Princess Bari in Korean Mythology – Origin Story, Importance & Other Myths

Bari, also known as Princess Bari, is a prominent figure in Korean shamanistic mythology. The legend of Princess Bari is one of the most well-known Korean myths and is often recited during gut, which are traditional Korean shamanistic rituals.

Below, World History Edu presents the major myths surrounding her origin story and importance in Korean mythology and folklore.

Birth and Abandonment

Bari’s tale begins with the unfortunate circumstances of her birth. Her father, the king, had been desperate for a male heir to continue his royal lineage. After the birth of six daughters, the king’s impatience grew. When Bari, the seventh daughter, was born, his disappointment was so profound that he ordered the baby to be abandoned on a mountainside.

Despite such a tragic beginning, fate had other plans for Bari. She was discovered and subsequently nurtured by a heavenly deity, ensuring her survival and well-being.

As Bari grew, she became aware of her origins and the reason for her abandonment. Rather than harboring resentment, she demonstrated immense compassion and filial piety.

Bari’s story has been adapted into various cultural forms in Korea, including pansori (a traditional form of musical storytelling), dance, theater, and literature. Image: Princess Bari holding the flower of resurrection. Painting for shamanic rituals, 18th century.

Quest for the Water of Life

The tale continues with Bari embarking on a quest to the underworld to retrieve the water of life to save her ailing parents, showcasing her undying love and devotion to them despite their earlier rejection.

None of her six siblings was willing to go, but Bari, having learned of her true lineage, stepped forward. She faced numerous trials and challenges on her journey to find the water of life.

Her elevation to a divine status

Through her selfless actions and unwavering commitment to her family, she eventually earned her rightful place in the heavens and became a deity associated with healing and shamanic rituals.

Deity of rebirth

In one of the myth it is said that despite Princess Bari’s heroic efforts, she faces another heart-wrenching challenge: she is not permitted to reunite with her family.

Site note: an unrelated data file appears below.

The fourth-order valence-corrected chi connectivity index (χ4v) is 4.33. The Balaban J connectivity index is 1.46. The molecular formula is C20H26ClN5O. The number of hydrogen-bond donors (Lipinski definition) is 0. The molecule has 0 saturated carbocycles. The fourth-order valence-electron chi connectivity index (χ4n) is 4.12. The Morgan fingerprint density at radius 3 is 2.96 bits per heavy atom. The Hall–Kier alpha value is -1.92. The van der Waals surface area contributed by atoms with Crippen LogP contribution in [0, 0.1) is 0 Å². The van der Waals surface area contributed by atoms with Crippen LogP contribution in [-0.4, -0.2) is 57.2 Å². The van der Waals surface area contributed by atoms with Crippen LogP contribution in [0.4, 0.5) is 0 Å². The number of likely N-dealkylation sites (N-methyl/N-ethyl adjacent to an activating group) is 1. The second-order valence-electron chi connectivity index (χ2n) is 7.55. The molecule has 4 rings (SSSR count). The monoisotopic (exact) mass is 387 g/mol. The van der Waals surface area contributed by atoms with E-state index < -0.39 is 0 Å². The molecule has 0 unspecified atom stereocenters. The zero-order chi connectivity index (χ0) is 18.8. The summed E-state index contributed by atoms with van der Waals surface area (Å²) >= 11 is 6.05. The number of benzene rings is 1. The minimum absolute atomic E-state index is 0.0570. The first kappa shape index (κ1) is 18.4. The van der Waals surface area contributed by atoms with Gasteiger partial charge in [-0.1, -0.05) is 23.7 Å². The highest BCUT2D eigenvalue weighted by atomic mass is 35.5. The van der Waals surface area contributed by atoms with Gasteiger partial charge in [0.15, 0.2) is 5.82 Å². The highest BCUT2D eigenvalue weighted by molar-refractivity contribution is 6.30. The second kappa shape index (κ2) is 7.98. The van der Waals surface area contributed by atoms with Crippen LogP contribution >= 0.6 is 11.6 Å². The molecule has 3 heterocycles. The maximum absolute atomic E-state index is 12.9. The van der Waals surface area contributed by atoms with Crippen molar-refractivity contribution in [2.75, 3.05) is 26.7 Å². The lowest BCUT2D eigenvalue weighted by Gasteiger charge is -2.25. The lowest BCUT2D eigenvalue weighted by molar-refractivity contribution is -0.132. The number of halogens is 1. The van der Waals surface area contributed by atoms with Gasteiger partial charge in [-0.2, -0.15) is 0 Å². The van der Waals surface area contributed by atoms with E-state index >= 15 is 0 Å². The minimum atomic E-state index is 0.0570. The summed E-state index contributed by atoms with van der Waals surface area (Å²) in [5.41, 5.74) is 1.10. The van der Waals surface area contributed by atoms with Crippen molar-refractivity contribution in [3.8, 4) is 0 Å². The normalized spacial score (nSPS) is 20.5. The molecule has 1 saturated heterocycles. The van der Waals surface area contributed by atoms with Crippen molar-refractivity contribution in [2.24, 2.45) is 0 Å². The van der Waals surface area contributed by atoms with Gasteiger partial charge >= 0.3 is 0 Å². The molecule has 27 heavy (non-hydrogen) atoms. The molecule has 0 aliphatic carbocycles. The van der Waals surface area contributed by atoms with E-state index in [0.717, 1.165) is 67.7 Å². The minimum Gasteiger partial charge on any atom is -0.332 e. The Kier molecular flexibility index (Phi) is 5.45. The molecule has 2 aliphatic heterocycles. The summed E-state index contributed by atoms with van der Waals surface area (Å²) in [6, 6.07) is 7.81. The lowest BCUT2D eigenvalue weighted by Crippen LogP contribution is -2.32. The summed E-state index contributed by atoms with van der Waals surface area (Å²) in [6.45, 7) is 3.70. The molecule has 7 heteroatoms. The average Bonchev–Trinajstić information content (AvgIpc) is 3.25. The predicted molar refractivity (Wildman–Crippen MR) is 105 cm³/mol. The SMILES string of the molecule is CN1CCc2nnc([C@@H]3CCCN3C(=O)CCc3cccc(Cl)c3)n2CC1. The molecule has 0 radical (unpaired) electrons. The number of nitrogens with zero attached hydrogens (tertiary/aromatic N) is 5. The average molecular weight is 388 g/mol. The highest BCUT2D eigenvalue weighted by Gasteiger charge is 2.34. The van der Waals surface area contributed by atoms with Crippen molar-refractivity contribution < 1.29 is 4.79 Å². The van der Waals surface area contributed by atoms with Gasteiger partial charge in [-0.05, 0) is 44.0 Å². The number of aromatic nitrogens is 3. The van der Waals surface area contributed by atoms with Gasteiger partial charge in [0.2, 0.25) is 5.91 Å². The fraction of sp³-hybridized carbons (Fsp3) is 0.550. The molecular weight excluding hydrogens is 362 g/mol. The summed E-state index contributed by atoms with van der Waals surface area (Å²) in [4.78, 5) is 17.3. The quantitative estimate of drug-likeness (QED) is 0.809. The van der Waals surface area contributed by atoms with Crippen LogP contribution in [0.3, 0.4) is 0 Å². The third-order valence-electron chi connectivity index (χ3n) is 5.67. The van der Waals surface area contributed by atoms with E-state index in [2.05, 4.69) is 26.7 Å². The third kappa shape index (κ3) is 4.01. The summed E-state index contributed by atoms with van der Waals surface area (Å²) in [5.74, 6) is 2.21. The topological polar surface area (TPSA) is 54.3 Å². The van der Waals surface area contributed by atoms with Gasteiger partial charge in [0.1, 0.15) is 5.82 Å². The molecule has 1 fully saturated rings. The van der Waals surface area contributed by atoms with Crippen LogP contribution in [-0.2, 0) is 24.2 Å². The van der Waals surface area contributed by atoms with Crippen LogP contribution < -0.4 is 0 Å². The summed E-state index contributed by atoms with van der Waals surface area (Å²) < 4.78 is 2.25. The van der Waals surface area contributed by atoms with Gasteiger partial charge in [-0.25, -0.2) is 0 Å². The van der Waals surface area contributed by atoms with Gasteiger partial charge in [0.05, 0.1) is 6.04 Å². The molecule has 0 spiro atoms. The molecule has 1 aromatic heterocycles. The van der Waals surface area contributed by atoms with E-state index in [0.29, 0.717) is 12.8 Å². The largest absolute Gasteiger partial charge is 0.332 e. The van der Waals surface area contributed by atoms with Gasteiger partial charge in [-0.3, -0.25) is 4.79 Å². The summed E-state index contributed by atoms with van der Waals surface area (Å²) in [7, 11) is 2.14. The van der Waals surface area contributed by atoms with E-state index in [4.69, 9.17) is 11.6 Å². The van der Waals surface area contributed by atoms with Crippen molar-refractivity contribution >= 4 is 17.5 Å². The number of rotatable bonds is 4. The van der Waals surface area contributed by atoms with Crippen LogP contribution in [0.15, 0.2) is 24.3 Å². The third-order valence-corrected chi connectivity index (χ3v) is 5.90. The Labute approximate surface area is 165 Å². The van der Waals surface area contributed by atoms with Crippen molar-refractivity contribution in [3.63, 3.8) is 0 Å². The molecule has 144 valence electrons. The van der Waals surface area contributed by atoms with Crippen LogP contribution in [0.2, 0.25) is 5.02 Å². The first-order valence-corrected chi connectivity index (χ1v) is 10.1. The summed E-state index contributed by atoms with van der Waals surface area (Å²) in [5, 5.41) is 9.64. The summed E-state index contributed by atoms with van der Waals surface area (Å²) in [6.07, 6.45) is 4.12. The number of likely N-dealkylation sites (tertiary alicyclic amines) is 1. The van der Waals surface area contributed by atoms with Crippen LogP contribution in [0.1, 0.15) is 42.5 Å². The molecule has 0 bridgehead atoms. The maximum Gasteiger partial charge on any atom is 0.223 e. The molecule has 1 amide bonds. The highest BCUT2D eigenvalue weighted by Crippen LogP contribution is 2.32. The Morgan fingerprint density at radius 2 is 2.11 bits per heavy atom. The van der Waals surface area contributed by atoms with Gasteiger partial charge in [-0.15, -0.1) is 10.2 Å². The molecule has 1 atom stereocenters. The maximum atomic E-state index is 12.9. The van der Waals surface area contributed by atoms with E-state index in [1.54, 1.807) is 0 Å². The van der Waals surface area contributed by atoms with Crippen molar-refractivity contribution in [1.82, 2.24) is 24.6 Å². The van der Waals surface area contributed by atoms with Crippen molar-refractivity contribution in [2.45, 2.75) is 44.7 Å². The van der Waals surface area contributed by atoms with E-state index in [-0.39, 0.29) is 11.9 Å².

This cruel twist is a consequence of her initial abandonment; even though she forgave her parents and saved their lives, cosmic laws dictated that she couldn’t remain with them.

Guided by fate, Bari then journeys to the underworld, a realm of spirits, shadows, and souls. There, she transcends her mortal existence, becoming a revered goddess of death and rebirth.

In this role, Bari undertakes the sacred duty of guiding souls through the mysteries of the afterlife, ensuring their transition from one phase of existence to the next.


Her story is not just a tale of adversity but also a testament to resilience and destiny. It serves as a poignant reminder that, sometimes, the most challenging paths lead to the most profound purposes.

Bari’s transformation into a goddess of the underworld underscores the idea that even in the face of abandonment and heartbreak, one can find purpose, meaning, and a place of honor.


The tale of Princess Bari holds a significant place in Korean mythology and cultural practices, particularly in the context of shamanistic rituals. Here’s why Bari’s story is so important:

Shamanistic Rituals

The legend of Princess Bari is frequently recited during “gut” (or “kut”), which are traditional Korean shamanistic rituals. These rites often seek to appease spirits, ensure good fortune, or guide the souls of the deceased to the afterlife. By invoking Bari, the shaman calls upon her role as a guide for souls, ensuring safe passage to the next world.

Representation of Filial Piety

Bari’s tale emphasizes the Confucian value of filial piety, a core principle in Korean society. Despite being abandoned at birth, Bari undertakes a perilous journey to save her parents, showcasing immense dedication and love. This selfless act serves as a reminder of the deep responsibilities children bear toward their parents.

Death and the Afterlife

Princess Bari’s story delves deeply into themes of death, rebirth, and the soul’s journey. By becoming a deity in the underworld, she symbolizes the cyclical nature of life and death, and her tale provides comfort and understanding about the mysteries of the afterlife.

Empowerment and Redemption

Bari’s journey from an abandoned child to a powerful deity illustrates themes of rejection, resilience, and redemption. Her story is a testament to the human spirit’s ability to overcome adversity and find purpose.

Cultural Impact

Beyond shamanistic practices, the legend of Bari has been adapted into various Korean cultural forms, such as pansori, dance, theater, and literature. These adaptations have ensured that her story remains a living part of Korean cultural consciousness.

Women in Mythology

In a pantheon often dominated by male figures, Bari stands out as a powerful female deity. Her tale challenges traditional gender norms, especially considering the context of her birth and her eventual rise to divine status.


In summary, Princess Bari’s story in Korean mythology encapsulates several core values and themes pertinent to Korean culture, spirituality, and societal norms. Her tale continues to resonate with many, providing both solace and lessons in resilience.

You may also like...

Leave a Reply

Your email address will not be published. Required fields are marked *